Dispute Resolution: Most landlord and tenant disputes are resolved through mediation or Alternative Dispute Resolution, usually through groups such as the Consumer Association of Singapore (CASE) and Singapore Mediation Center (SMC).

Read Landlord and Tenant »

ECONOMIC GROWTH

Economic contraction

Singapore’s economy contracted by 5.8% in 2020 from a year earlier, following a y-o-y growth of 0.7% in 2019, according to advance estimates released by the Ministry of Trade and Industry (MTI). The economy grew by an average of 5.3% annually from 2010 to 2018.

During 2020:
  • Manufacturing expanded by 7.1%, following a 1.4% fall in 2019
  • Construction fell by a whopping 33.7%, in contrast to a 2.8% growth in 2019
  • Services fell by 7.8%, following a 1.1% increase in the prior year

The economy is expected to grow by 5% this year and by another 2.6% in 2022, according to the International Monetary Fund (IMF).

Despite a widespread expectation that the economy will gradually improve this year, the outlook remains uncertain. “Notwithstanding the shift to Phase 3 of reopening, further recovery in domestic demand would likely be constrained by the continued weakness in tourism, and large labour market slack. We also keep a close eye on possible renewed infection waves in the community, which could halt or even reverse the reopening process,” said Citi economists Kit Wei Zheng and Ang Kai Wei.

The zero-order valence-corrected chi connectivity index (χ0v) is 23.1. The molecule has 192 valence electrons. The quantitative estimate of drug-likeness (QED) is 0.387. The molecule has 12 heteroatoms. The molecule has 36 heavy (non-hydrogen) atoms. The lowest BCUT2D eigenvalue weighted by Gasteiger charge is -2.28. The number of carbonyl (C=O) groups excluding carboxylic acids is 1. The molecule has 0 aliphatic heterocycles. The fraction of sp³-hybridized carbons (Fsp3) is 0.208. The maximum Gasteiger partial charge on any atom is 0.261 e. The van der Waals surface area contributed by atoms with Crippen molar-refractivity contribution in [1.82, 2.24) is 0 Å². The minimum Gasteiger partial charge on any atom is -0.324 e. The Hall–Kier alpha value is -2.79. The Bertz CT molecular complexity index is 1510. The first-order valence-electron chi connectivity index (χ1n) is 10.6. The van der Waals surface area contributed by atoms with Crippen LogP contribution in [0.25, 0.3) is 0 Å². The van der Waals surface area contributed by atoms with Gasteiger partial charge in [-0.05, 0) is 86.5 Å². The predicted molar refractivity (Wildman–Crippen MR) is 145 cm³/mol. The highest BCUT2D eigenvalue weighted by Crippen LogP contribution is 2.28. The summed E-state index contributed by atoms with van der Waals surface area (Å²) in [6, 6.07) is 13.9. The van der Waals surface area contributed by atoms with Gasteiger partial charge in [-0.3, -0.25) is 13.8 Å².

Singapore gdp inflation
Unemployment was 3.2% in Q4 2020, an improvement from the previous quarter’s 3.6% but remains far higher than the prior year’s 2.3%, according to the Ministry of Manpower (MOM). Unemployment among Singaporeans was 4.5% in Q4 2020, up from 3.3% a year earlier. Similarly, the jobless rate among PRs rose to 4.4%, from 3.2% in Q4 2019.

Headline inflation was -0.2% in 2020, down from 0.6% a year earlier, according to Statistics Singapore. Core inflation also declined to -0.2% last year, from 1% in 2019.

In October 2020, the country’s central bank, the Monetary Authority of Singapore (MAS), retained the rate of appreciation of the S$NEER policy band at 0% per year to boost economic activity.

“In its April 2020 Monetary Policy Statement (MPS), MAS set the rate of appreciation of the S$NEER policy band at zero percent per annum, starting at the then-prevailing level of the S$NEER. There was no change to the width of the policy band,” said MAS. “This policy stance was assessed to be appropriate given the deterioration in economic conditions and weaker inflation outlook, and aimed to complement fiscal, liquidity and financial policies in supporting the economy through the COVID-19 downturn.”

The average exchange rate in December 2020 was USD1 = SGD1.3325, a slight appreciation from USD1 = SGD1.3567 a year ago.